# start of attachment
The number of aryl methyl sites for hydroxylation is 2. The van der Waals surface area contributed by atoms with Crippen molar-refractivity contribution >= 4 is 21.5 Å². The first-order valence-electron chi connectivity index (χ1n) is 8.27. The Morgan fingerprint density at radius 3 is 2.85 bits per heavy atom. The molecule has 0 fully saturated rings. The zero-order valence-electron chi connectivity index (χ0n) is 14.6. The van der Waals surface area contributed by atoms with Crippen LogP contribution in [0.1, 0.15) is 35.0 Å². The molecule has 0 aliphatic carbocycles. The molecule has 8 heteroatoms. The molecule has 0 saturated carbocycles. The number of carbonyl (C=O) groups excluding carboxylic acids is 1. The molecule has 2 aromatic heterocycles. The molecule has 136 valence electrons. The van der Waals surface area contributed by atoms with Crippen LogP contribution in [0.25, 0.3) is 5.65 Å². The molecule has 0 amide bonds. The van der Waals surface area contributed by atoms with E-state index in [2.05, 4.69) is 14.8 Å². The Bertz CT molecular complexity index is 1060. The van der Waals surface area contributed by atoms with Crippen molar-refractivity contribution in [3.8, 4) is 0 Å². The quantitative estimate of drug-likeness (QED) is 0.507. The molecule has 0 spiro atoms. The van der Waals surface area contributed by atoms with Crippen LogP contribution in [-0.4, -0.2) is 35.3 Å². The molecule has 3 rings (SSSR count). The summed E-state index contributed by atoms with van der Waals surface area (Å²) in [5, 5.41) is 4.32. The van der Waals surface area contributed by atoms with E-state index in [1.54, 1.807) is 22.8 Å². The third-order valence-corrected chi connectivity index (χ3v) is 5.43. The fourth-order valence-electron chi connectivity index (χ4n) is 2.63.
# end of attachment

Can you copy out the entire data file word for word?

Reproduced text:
The number of aryl methyl sites for hydroxylation is 2. The van der Waals surface area contributed by atoms with Crippen molar-refractivity contribution >= 4 is 21.5 Å². The first-order valence-electron chi connectivity index (χ1n) is 8.27. The Morgan fingerprint density at radius 3 is 2.85 bits per heavy atom. The molecule has 0 fully saturated rings. The zero-order valence-electron chi connectivity index (χ0n) is 14.6. The van der Waals surface area contributed by atoms with Crippen LogP contribution in [0.1, 0.15) is 35.0 Å². The molecule has 0 aliphatic carbocycles. The molecule has 8 heteroatoms. The molecule has 0 saturated carbocycles. The number of carbonyl (C=O) groups excluding carboxylic acids is 1. The molecule has 2 aromatic heterocycles. The molecule has 136 valence electrons. The van der Waals surface area contributed by atoms with Crippen LogP contribution in [0.25, 0.3) is 5.65 Å². The molecule has 0 amide bonds. The van der Waals surface area contributed by atoms with E-state index in [2.05, 4.69) is 14.8 Å². The Bertz CT molecular complexity index is 1060. The van der Waals surface area contributed by atoms with Crippen molar-refractivity contribution in [3.8, 4) is 0 Å². The quantitative estimate of drug-likeness (QED) is 0.507. The molecule has 0 spiro atoms. The van der Waals surface area contributed by atoms with Crippen LogP contribution in [-0.4, -0.2) is 35.3 Å². The molecule has 3 rings (SSSR count). The summed E-state index contributed by atoms with van der Waals surface area (Å²) in [5, 5.41) is 4.32. The van der Waals surface area contributed by atoms with E-state index in [1.54, 1.807) is 22.8 Å². The third-order valence-corrected chi connectivity index (χ3v) is 5.43. The fourth-order valence-electron chi connectivity index (χ4n) is 2.63.